Lee Kuan Yew reiterates need to hail 'quality' immigrants





  • 1:27PM Mar 21, 2013


Noting the demographic challenges faced by China and Japan, former minister mentor Lee Kuan Yew has reiterated the need to keep the republic’s doors open to “quality” immigrants.


Besides helping to increase population amid low birth rates, Singapore’s approach of exercising “quality control” among immigrants - resulting in an enlarged talent pool - would also ensure it stays ahead of emerging economies in South-east Asia, a local online medium reported Lee as saying.


Lee (left), who was speaking at Standard Chartered’s Singapore Forum Fireside Chat yesterday, said Japan would become “a nation reduced to nothingness” if it continued to be averse to immigration.


“I see a nation reduced to half in 20 years and if it still continues with the same policy, reduced to a further half and eventually, it is all over. If you refuse migrants, as the Japanese do, you will dissolve into nothingness. I think before that comes, they may change (their) policy,” he said.


China, too, is “risking its future” if it carries on with its one-child policy, said Lee.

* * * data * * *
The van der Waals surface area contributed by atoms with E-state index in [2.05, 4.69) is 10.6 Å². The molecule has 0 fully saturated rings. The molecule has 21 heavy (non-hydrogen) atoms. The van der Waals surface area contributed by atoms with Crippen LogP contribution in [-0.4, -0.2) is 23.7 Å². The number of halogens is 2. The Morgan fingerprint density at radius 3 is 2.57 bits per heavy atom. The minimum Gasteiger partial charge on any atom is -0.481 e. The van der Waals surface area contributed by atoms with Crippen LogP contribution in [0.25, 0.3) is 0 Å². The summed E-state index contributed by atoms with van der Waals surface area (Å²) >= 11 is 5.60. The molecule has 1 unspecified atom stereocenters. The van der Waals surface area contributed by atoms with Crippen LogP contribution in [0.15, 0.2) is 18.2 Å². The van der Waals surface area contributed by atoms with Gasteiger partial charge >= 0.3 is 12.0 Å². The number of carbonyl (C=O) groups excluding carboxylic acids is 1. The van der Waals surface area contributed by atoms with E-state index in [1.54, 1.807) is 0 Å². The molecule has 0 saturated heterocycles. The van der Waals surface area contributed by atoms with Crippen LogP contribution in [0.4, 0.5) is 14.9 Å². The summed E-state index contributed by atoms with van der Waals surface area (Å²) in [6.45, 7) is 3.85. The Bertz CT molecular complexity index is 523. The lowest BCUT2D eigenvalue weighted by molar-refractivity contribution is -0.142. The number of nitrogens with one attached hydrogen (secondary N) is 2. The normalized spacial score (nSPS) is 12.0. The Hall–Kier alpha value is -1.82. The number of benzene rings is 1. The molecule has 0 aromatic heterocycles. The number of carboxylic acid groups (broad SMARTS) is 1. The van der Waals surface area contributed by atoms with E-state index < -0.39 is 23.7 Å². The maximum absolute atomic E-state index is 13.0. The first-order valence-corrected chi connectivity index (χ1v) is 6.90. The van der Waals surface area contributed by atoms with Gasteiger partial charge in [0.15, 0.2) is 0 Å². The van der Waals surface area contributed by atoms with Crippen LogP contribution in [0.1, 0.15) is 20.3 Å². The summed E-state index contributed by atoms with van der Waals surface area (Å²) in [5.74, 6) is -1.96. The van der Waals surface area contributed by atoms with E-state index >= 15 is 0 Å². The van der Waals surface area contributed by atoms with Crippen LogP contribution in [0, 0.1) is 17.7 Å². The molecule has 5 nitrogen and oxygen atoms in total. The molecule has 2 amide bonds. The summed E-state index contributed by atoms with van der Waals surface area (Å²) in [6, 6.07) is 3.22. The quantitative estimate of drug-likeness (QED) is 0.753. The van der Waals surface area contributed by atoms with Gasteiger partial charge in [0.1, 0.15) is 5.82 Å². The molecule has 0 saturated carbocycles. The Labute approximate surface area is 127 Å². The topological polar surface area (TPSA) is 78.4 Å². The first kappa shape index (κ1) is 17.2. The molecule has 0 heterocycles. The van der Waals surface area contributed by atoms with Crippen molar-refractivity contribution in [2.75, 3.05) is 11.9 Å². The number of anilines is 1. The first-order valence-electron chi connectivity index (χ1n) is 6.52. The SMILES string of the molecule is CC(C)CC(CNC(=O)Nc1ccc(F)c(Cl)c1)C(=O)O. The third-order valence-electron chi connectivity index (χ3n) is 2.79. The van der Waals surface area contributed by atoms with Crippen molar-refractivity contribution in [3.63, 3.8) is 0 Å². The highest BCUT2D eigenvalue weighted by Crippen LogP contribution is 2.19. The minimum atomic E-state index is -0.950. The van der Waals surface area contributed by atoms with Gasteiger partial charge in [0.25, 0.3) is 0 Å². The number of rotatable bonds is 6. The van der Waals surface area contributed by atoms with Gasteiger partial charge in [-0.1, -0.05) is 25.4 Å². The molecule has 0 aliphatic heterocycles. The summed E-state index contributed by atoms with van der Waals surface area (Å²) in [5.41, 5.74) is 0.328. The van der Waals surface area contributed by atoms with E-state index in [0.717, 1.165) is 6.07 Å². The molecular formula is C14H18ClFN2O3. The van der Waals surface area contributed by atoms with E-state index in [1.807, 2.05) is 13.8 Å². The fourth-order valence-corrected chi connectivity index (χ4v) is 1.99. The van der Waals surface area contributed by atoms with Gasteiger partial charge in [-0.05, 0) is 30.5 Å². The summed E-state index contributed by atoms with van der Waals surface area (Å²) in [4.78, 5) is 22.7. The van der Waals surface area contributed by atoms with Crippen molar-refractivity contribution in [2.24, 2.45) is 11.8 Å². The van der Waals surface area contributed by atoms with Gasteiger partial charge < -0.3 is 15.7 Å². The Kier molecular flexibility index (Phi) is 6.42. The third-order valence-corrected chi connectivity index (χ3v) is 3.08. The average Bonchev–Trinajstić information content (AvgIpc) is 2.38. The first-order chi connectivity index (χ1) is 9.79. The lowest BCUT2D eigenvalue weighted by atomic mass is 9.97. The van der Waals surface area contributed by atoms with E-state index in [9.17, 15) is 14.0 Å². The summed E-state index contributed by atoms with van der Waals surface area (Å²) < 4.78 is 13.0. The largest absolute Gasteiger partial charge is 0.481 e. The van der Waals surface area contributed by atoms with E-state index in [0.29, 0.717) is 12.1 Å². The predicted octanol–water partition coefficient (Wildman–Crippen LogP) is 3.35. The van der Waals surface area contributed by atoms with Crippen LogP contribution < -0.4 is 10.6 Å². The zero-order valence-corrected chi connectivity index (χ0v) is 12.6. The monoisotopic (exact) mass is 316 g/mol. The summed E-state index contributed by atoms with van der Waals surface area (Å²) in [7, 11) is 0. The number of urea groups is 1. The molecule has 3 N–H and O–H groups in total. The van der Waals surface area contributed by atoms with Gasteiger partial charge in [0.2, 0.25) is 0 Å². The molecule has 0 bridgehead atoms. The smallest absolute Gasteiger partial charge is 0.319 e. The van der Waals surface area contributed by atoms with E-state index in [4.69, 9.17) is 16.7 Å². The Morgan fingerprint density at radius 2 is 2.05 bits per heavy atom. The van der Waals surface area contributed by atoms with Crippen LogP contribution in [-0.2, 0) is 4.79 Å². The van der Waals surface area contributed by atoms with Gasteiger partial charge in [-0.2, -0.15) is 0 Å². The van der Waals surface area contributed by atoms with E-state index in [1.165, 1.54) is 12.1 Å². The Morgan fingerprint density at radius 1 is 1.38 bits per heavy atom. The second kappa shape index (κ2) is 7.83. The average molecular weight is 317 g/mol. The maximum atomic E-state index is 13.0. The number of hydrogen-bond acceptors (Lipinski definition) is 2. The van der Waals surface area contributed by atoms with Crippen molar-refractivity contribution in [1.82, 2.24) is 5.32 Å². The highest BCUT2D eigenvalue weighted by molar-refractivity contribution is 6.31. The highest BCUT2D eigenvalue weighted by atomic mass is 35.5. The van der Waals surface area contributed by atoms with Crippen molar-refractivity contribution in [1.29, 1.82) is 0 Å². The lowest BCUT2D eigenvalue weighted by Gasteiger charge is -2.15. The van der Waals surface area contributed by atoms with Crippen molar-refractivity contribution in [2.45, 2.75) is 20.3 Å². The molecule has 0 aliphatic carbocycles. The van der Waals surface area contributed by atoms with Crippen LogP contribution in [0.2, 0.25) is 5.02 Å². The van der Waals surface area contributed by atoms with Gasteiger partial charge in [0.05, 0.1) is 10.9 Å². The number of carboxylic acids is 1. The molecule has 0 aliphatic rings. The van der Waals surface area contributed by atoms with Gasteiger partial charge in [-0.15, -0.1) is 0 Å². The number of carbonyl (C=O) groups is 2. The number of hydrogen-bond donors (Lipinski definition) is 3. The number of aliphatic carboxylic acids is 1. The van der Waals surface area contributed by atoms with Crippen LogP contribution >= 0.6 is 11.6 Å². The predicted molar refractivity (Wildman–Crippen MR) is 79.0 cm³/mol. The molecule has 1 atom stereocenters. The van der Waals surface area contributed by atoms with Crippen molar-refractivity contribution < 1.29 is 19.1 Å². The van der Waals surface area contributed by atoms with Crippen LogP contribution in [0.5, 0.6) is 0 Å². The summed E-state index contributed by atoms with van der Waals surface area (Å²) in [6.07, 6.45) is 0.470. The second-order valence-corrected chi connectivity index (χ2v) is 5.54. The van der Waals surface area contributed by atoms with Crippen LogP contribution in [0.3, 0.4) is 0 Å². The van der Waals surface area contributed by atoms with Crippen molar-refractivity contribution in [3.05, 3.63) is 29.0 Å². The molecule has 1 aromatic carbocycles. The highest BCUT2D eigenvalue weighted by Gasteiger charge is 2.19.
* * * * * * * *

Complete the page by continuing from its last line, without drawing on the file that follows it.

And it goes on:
“Property prices will go down, assets will go down. There is no younger generation to put pressure up, so I think it is heading towards the wrong direction,” he said.


Apart from Lee, the dialogue included former US Federal Reserve chairperson Paul Volcker and StanChart group chief executive Peter Sands.


On Singapore’s advantage of having “quality” immigrants, Lee said: “They will make progress, but if you look at the per capita they have got, the differences are so wide. We have the advantage of quality control of the people who come in so the increase in population means an increase in talent.”


When asked about Singapore’s success and whether it can continue to thrive, Lee said that for the republic to remain successful, it needs to retain the confidence of investors and the people in the government’s policies and institutions.


“It will be very stupid of us to shake that confidence. The confidence rests on several pillars: institutions, sound policies by the government and an open trading area,” he said.

- Bernama